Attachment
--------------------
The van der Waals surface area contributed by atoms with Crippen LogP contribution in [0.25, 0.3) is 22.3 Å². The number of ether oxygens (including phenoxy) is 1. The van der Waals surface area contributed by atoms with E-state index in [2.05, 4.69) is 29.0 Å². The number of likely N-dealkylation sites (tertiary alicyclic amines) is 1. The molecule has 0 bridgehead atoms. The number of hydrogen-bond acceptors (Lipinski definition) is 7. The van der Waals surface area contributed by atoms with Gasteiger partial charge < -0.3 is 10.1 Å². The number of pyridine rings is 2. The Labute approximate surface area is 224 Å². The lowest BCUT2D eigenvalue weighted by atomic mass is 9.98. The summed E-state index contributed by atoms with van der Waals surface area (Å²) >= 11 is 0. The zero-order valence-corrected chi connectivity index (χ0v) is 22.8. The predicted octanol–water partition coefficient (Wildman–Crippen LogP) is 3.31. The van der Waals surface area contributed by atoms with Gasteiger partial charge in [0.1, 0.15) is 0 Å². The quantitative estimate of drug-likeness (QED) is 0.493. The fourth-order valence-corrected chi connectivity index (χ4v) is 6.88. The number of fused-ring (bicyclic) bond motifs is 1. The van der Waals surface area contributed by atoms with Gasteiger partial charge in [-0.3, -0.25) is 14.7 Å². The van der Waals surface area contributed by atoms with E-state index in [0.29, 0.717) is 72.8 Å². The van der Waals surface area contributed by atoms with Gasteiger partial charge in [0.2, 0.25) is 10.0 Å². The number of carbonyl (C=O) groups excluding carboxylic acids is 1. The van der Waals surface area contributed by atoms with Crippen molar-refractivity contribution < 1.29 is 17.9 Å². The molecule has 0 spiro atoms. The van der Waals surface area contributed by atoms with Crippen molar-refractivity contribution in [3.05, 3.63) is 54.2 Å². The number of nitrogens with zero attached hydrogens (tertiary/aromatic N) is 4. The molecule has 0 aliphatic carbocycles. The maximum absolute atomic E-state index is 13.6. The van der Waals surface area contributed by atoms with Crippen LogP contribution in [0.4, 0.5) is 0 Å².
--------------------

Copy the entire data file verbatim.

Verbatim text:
The van der Waals surface area contributed by atoms with Crippen LogP contribution in [0.25, 0.3) is 22.3 Å². The number of ether oxygens (including phenoxy) is 1. The van der Waals surface area contributed by atoms with E-state index in [2.05, 4.69) is 29.0 Å². The number of likely N-dealkylation sites (tertiary alicyclic amines) is 1. The molecule has 0 bridgehead atoms. The number of hydrogen-bond acceptors (Lipinski definition) is 7. The van der Waals surface area contributed by atoms with Gasteiger partial charge < -0.3 is 10.1 Å². The number of pyridine rings is 2. The Labute approximate surface area is 224 Å². The lowest BCUT2D eigenvalue weighted by atomic mass is 9.98. The summed E-state index contributed by atoms with van der Waals surface area (Å²) >= 11 is 0. The zero-order valence-corrected chi connectivity index (χ0v) is 22.8. The predicted octanol–water partition coefficient (Wildman–Crippen LogP) is 3.31. The van der Waals surface area contributed by atoms with Gasteiger partial charge in [0.1, 0.15) is 0 Å². The quantitative estimate of drug-likeness (QED) is 0.493. The fourth-order valence-corrected chi connectivity index (χ4v) is 6.88. The number of fused-ring (bicyclic) bond motifs is 1. The van der Waals surface area contributed by atoms with Gasteiger partial charge in [-0.3, -0.25) is 14.7 Å². The van der Waals surface area contributed by atoms with E-state index in [0.29, 0.717) is 72.8 Å². The van der Waals surface area contributed by atoms with Gasteiger partial charge in [0.2, 0.25) is 10.0 Å². The number of carbonyl (C=O) groups excluding carboxylic acids is 1. The van der Waals surface area contributed by atoms with Crippen molar-refractivity contribution < 1.29 is 17.9 Å². The molecule has 0 spiro atoms. The van der Waals surface area contributed by atoms with Crippen molar-refractivity contribution in [3.05, 3.63) is 54.2 Å². The number of nitrogens with zero attached hydrogens (tertiary/aromatic N) is 4. The molecule has 0 aliphatic carbocycles. The maximum absolute atomic E-state index is 13.6. The van der Waals surface area contributed by atoms with Crippen LogP contribution in [0.4, 0.5) is 0 Å².